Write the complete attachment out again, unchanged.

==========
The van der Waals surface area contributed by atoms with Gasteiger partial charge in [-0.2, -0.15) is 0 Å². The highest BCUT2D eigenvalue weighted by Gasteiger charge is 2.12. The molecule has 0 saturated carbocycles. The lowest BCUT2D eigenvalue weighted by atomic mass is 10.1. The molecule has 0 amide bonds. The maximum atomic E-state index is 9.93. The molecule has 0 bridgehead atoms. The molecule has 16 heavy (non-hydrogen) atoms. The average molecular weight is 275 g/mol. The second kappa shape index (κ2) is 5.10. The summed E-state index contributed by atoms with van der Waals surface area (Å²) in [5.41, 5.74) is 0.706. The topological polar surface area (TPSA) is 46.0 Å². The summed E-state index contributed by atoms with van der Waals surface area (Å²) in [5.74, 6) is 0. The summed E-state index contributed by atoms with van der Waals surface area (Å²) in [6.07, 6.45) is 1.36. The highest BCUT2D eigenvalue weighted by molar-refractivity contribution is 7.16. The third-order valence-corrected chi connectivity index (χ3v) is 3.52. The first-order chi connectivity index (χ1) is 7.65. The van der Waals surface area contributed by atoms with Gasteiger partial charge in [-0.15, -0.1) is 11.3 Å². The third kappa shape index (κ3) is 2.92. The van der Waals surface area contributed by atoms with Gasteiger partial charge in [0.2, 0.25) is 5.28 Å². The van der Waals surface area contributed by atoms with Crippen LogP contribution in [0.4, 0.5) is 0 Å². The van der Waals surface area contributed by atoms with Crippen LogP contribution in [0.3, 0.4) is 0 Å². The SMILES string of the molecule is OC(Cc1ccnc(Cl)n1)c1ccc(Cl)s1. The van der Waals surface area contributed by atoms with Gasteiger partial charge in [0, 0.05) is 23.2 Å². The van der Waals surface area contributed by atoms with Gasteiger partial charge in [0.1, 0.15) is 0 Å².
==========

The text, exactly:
The van der Waals surface area contributed by atoms with Gasteiger partial charge in [-0.2, -0.15) is 0 Å². The highest BCUT2D eigenvalue weighted by Gasteiger charge is 2.12. The molecule has 0 saturated carbocycles. The lowest BCUT2D eigenvalue weighted by atomic mass is 10.1. The molecule has 0 amide bonds. The maximum atomic E-state index is 9.93. The molecule has 0 bridgehead atoms. The molecule has 16 heavy (non-hydrogen) atoms. The average molecular weight is 275 g/mol. The second kappa shape index (κ2) is 5.10. The summed E-state index contributed by atoms with van der Waals surface area (Å²) in [5.41, 5.74) is 0.706. The topological polar surface area (TPSA) is 46.0 Å². The summed E-state index contributed by atoms with van der Waals surface area (Å²) in [5.74, 6) is 0. The summed E-state index contributed by atoms with van der Waals surface area (Å²) in [6.07, 6.45) is 1.36. The highest BCUT2D eigenvalue weighted by molar-refractivity contribution is 7.16. The third-order valence-corrected chi connectivity index (χ3v) is 3.52. The first-order chi connectivity index (χ1) is 7.65. The van der Waals surface area contributed by atoms with Gasteiger partial charge in [-0.15, -0.1) is 11.3 Å². The third kappa shape index (κ3) is 2.92. The van der Waals surface area contributed by atoms with Gasteiger partial charge in [0.2, 0.25) is 5.28 Å². The van der Waals surface area contributed by atoms with Crippen LogP contribution in [0.4, 0.5) is 0 Å². The van der Waals surface area contributed by atoms with Crippen LogP contribution in [0.3, 0.4) is 0 Å². The SMILES string of the molecule is OC(Cc1ccnc(Cl)n1)c1ccc(Cl)s1. The van der Waals surface area contributed by atoms with Gasteiger partial charge in [0, 0.05) is 23.2 Å². The van der Waals surface area contributed by atoms with Gasteiger partial charge in [0.1, 0.15) is 0 Å².